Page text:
Top congressional Democrats on Wednesday slammed President TrumpDonald John TrumpUS reimposes UN sanctions on Iran amid increasing tensions Jeff Flake: Republicans 'should hold the same position' on SCOTUS vacancy as 2016 Trump supporters chant 'Fill that seat' at North Carolina rally MORE's response to a series of suspicious packages sent to prominent Democratic officials, saying his "words ring hollow." 

"Time and time again, the President has condoned physical violence and divided Americans with his words and his actions," Senate Democratic Leader Charles SchumerChuck SchumerVideo of Lindsey Graham arguing against nominating a Supreme Court justice in an election year goes viral Graham signals support for confirming a Supreme Court nominee this year Pelosi orders Capitol flags at half-staff to honor Ginsburg MORE (N.Y.) and House Democratic Leader Nancy PelosiNancy PelosiSunday shows preview: Justice Ginsburg dies, sparking partisan battle over vacancy before election Trump is betting big on the suburbs, but his strategy is failing 'bigly' Trump orders flags at half-staff to honor 'trailblazer' Ginsburg MORE (Calif.) said in a joint statement.

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The two Democratic leaders pointed to Trump's support for Rep. Greg GianforteGregory Richard GianfortePence seeks to boost Daines in critical Montana Senate race On The Trail: How Nancy Pelosi could improbably become president Supreme Court denies push to add Green Party candidates to Montana ballot MORE (R-Mont.), who pleaded guilty to assaulting a reporter, and accused the president of supporting "dictators around the world who murder their own citizens, and referring to the free press as the enemy of the people."

"President Trump's words ring hollow until he reverses his statements that condone acts of violence," Schumer and Pelosi said.

Their statement comes after Trump said that he condemned "political violence" and urged the country to unify after suspicious packages were mailed to a number of prominent Democratic officials, donors and to CNN, a network often targeted by Trump.

"I just want to tell you that in these times, we have to unify. We have to come together and send one very clear, strong, unmistakable message that acts or threats of political violence of any kind have no place in the United States of America,” Trump said at a White House event where he signed an anti-opioid epidemic bill into law.

Authorities intercepted explosive devices addressed to former President Obama, Hillary ClintonHillary Diane Rodham ClintonJeff Flake: Republicans 'should hold the same position' on SCOTUS vacancy as 2016 Momentum growing among Republicans for Supreme Court vote before Election Day Warning signs flash for Lindsey Graham in South Carolina MORE, former CIA Director John BrennanJohn Owen BrennanJournalism or partisanship? The media's mistakes of 2016 continue in 2020 Comey on Clinton tweet: 'I regret only being involved in the 2016 election' Ex-CIA Director Brennan questioned for 8 hours in Durham review of Russia probe MORE and former Attorney General Eric HolderEric Himpton HolderThe Hill's Campaign Report: Trump's rally risk | Biden ramps up legal team | Biden hits Trump over climate policy Biden campaign forming 'special litigation' team ahead of possible voting battle Pompeo, Engel poised for battle in contempt proceedings MORE. Another suspicious package addressed to Rep. Maxine WatersMaxine Moore WatersPelosi: House will stay in session until agreement is reached on coronavirus relief Omar invokes father's death from coronavirus in reaction to Woodward book Business groups increasingly worried about death of filibuster MORE (D-Calif.) was also intercepted by police.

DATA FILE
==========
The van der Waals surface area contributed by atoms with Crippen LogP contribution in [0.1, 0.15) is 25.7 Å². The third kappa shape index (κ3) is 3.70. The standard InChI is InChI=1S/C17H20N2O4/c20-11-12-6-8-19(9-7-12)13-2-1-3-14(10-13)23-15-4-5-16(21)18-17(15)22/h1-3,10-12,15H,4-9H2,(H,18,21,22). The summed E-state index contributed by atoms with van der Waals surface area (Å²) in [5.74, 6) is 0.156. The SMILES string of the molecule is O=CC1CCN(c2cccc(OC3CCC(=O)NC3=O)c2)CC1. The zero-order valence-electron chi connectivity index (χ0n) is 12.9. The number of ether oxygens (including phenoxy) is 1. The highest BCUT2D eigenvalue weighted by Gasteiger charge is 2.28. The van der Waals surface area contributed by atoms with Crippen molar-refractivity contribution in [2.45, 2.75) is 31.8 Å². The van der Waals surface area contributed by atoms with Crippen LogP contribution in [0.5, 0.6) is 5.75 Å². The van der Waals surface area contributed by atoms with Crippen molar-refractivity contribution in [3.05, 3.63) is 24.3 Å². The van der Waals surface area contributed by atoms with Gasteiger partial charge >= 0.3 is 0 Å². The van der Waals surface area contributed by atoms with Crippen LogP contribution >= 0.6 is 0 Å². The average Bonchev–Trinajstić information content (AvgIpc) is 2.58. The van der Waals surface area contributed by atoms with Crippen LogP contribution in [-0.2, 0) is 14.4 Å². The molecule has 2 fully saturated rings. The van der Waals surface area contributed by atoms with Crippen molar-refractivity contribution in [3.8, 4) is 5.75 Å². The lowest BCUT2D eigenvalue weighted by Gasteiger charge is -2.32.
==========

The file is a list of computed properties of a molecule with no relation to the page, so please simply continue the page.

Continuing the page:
On Monday an explosive was found at Democratic mega-donor George Soros's home. And separately on Wednesday, the Time Warner building in New York City was evacuated after reports of a suspicious package sent to CNN.

Trump did not mention any of the officials targeted by name and did not address criticism that his own rhetoric has helped contribute to the political environment.

Republican and Democratic lawmakers have condemned the attempted attacks, but some of the president's critics have noted that his comment on Wednesday comes just days after he praised Gianforte at a rally in Montana.

Schumer and Pelosi added that they "listened with great interest" to the president's comments on Wednesday. 

“Once again, we salute the heroism of America’s first responders as they work to counter the outrageous mail bomb attack. ... We all take an oath to support and defend the Constitution and protect the American people, and that is our first responsibility," they said. 

The joint statement comes after Schumer said in a tweet on Tuesday that political violence should be condemned regardless of who is being targeted. 

"Make no mistake: Despicable acts of violence and harassment are being carried out by radicals across the political spectrum — not just by one side. Regardless of who is responsible, these acts are wrong and must be condemned by Democrats and Republicans alike. Period," Schumer said

 
--This report was updated on Oct. 25 at 7:31 a.m.